It is no surprise that agility is top of mind for many modern corporate leaders. Technology is evolving rapidly and opportunities for business innovation need to be met with strategic investments, lest you get left behind. This trend has only accelerated due to the COVID-19 pandemic, which required fast, high-pressure decision making. Complex issues ranging from cyberthreats to supply chain delays to shifts in consumer trends mean leaders need to be ready to respond at a moment’s notice.
Leaders can guide their organizations to become more profitable, competitive, and sustainable by investing in becoming more agile to better respond to rapid changes in the marketplace. One of the key elements of business agility is business intelligence, which leverages data in business decisions.
Through business intelligence, leaders can gain a competitive advantage in these challenging times and not only survive, but thrive.
Agility in Companies of All Sizes
Research shows that organizations benefit from business agility whether they are small or large. The COVID-19 pandemic made this clear, as every organization from a one-person business to Fortune 500 companies had to make split-second decisions.
Jon Smart, author of the “The Business Agility Report,” noted that he heard the words “we were at our best at the beginning of the pandemic” from leaders at every organization he spoke to and worked with regarding business agility. The leaders noted that they saw:
- Collaboration and cohesion across functional silos
- Clarity on highly specific goals and outcomes
- A spirit of collective ownership
- A sense of psychological safety that encouraged experimentation
Smart found that smaller organizations tend to exhibit more agility than large corporations, specifically in the areas of having a growth mindset and excelling in people management. Organizations that pursue business agility in more than one way also tend to see higher results than those with a singular approach.
Agile business practices such as optimizing workflow, developing employee skills, and providing mentorship tend to create positive value for companies of all sizes. Fifty-five percent of agile firms achieve top-quartile financial performance compared to only 25 percent of average firms.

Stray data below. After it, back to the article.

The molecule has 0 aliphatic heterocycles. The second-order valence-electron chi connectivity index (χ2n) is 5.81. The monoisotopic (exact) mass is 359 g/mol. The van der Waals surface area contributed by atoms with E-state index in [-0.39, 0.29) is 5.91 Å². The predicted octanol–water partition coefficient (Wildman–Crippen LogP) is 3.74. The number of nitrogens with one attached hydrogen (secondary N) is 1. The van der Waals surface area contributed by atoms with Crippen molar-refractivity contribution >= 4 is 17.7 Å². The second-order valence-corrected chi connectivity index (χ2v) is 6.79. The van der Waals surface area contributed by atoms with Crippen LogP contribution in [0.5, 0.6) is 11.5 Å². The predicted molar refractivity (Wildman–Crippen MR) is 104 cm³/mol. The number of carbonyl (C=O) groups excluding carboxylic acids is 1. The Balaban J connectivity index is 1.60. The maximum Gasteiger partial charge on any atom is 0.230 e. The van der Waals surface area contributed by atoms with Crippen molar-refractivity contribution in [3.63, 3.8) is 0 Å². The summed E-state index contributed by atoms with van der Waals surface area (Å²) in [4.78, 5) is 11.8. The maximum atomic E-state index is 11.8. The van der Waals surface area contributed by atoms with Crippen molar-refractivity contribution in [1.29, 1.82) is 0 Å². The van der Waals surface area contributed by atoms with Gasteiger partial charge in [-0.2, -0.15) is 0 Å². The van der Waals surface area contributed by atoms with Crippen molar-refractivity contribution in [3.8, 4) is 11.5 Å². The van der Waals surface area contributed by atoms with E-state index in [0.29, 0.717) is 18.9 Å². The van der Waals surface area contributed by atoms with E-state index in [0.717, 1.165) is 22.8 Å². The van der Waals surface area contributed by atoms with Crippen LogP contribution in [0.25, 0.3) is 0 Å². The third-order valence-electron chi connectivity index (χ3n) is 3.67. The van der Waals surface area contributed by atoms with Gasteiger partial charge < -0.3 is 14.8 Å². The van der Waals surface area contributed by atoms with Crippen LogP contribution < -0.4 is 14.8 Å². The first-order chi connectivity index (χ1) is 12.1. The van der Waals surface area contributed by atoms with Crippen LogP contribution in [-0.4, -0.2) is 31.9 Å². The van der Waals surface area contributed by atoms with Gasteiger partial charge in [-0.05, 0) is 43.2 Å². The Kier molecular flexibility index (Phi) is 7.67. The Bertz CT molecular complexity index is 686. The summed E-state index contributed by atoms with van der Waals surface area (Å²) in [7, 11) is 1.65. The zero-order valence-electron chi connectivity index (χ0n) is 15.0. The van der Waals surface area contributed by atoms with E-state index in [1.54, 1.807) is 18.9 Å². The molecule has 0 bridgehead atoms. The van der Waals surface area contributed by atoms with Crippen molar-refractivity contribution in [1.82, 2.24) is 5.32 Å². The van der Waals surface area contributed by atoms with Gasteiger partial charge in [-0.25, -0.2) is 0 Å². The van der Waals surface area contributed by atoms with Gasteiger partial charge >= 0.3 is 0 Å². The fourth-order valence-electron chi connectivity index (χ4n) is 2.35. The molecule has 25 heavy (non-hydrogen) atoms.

Consider a few more statistics about the power of business agility from McKinsey & Company’s “Enterprise Agility: Buzz or Business Impact” report, which found that agility can:
- Improve the customer experience by up to 30 percent
- Create a 20-30 percent improvement in employee engagement
- Unlock performance improvement of up to 30-50 percent
- Reduce time to market by 40-70 percent
- Elevate financial performance by 20-30 percent through internal and external cost savings
Agile business practices make a considerable difference no matter the size of an organization, from employee morale and customer satisfaction to product deployment and faster workflows.
The Importance of Business Intelligence as the Foundation of Business Agility
There is only so far that a company can go if the driving force behind pursuing business agility is anecdotal or merely thematic. When the going gets tough in implementing change, or as leaders or employees become resistant to new ideas, merely reminding people that they are pursuing a certain ethos or culture may not always be enough to motivate change.
That’s where BI solutions — which leverage data analysis to inform business decision-making — can play a vital role in defining and sustaining an organization’s journey toward business agility. Business analytics provide leaders with key metrics that can drive their pursuit of change and give them concrete evidence to back up the rationale of major decisions.
Data-driven decisions as the backbone of business agility have led to positive outcomes for large and small companies, as well as their leaders, employees, and customers. Here are 10 ways business intelligence leadership helps business become more agile, through the lens of five real-world company success stories.
1. Safe Secrets and Instant Insights
Frozen and chilled food manufacturer Nabil Foods had a two-fold problem. First, it was struggling to protect its proprietary recipes from malicious hackers, a problem that was exacerbated as the COVID-19 pandemic forced the company to have its data and applications made available to employees working remotely. Second, Nabil Foods needed clearer, quicker company insights so that it could make business decisions accordingly.
For Nabil Foods, the answer was Oracle’s cloud-based infrastructure that brought its data out of siloed applications and onto a secure, cohesive platform. The cloud addressed the challenges Nabil Foods was facing in several ways, including:
- Reducing hands-on administration, which cut down on human error risk that could lead to outages and security risks
- Decreasing the cost of operations by 80 percent
- Providing machine learning capabilities that regularly provide new insights and make predictions
- Reducing product time to market by highlighting opportunities for efficiencies
- Enhancing business agility by reducing the time required to prepare monthly reports from three weeks to three days, and reducing the time to complete formerly five-hour financial queries to a few seconds
The Nabil Foods journey demonstrates just how powerful business intelligence tools and practices can be towards contributing to business agility and overall company efficiency, innovation, and success.
2. Stopping Silos and Maximizing a Medium-Sized Enterprise